Microsoft chief Bill Gates ventured into rival territory on Friday, showing off the U.S. software giant's much-anticipated Xbox game in Japan, home of competitor Sony's best-selling PlayStation 2.
Gates said he hoped the special hand-held controller, which is smaller than the one designed for the United States, would help lure finicky Japanese gamers to the Xbox.
"We see Japan as the center of this business," Gates said at the Tokyo Game Show in Chiba, Japan. "(The controller) is a good example of the commitment we have ... to the requirements of this marketplace."
The Xbox, slated for release in Japan and the United States this fall, marks the Redmond, Wash.-based software giant's first foray into the game console business.
hits U.S. market
More than 60 years after its beer was barred from the U.S. shores, a Czech brewery has found a way to sell its suds in America: just don't call it Budweiser.
The brewery Budejovicky Budvar claims to be producing the "true Budweiser" and has been fighting for decades over the trademark with U.S. Budweiser producer, Anheuser-Busch.
Using the name Czechvar, the company has shipped nearly 53,000 gallons of the beer since November. Czechvar is on the shelves in California, Florida, Illinois, New York, Massachusetts, Georgia and North Carolina, said Budvar director Jiri Bocek.
Budvar officials hope to sell more than 79,000 gallons of their beer in the United States this year, but anticipate it increasing to more than 395,000 gallons annually by 2004.
IBP files lawsuit
against Tyson Foods
Meatpacking giant IBP filed a lawsuit Friday to force Tyson Foods to complete its $3.2 billion purchase of the Dakota Dunes, S.D., company.
The suit in Chancery Court in New Castle County, Del., came a day after Tyson nixed the deal that would have made Tyson the nation's top beef and pork producer.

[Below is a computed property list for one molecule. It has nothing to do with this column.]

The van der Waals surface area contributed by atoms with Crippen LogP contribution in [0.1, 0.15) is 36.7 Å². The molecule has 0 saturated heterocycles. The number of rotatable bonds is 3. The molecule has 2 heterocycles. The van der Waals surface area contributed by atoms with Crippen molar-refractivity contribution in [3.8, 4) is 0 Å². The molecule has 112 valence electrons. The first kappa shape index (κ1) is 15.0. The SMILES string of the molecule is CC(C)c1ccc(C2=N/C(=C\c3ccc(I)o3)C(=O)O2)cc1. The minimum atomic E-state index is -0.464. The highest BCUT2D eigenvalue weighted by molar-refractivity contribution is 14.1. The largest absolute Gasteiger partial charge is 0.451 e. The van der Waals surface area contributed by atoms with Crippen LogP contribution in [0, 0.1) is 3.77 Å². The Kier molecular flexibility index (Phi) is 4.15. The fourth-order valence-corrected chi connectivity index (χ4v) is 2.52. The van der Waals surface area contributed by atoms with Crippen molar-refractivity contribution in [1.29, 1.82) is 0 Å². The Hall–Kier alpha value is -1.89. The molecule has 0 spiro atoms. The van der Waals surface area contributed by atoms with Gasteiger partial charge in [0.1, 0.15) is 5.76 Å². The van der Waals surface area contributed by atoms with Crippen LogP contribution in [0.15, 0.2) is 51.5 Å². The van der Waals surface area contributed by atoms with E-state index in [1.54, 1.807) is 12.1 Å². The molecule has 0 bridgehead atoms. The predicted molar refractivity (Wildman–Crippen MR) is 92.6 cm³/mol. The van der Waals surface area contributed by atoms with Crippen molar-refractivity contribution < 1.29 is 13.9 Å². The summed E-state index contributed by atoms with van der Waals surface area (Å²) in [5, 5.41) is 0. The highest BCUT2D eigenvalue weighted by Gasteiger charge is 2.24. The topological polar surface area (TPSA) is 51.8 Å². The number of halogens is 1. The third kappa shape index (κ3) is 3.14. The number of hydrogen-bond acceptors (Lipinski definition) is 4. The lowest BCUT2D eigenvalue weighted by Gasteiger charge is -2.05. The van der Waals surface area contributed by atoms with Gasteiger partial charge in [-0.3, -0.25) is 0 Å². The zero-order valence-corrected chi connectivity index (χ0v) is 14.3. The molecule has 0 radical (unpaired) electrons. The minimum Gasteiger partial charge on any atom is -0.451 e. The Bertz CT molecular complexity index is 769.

"Tyson's actions are completely unjustified by anything that has transpired and we will do what is necessary to protect our shareholders and our company," Robert Peterson, IBP chairman and chief executive officer, said.
A spokesman for Springdale, Ark.-based Tyson declined to comment on the suit Friday.
Thursday's decision came nine days after IBP said an investigation into its appetizer unit, DFG Foods, uncovered potential manipulation of financial records and product theft, and mismanagement by former unit managers.
Northrop moves closer
to $3.8 billion merger
Northrop Grumman Corp. said Friday it has received regulatory clearance to buy defense electronics and shipbuilder Litton Industries Inc., paving way for a $3.8 billion merger.
The No. 5 U.S. defense contractor, which makes weapons systems, had said it wanted the Woodland Hills-based Litton to enhance its portfolio of electronics offerings.
Northrop, headquartered in Los Angeles, also extended its tender offer for Litton shares to Monday. The offer should close then, Northrup officials said.
The company had revenues of $7.6 billion in 2000 and has about 39,000 employees.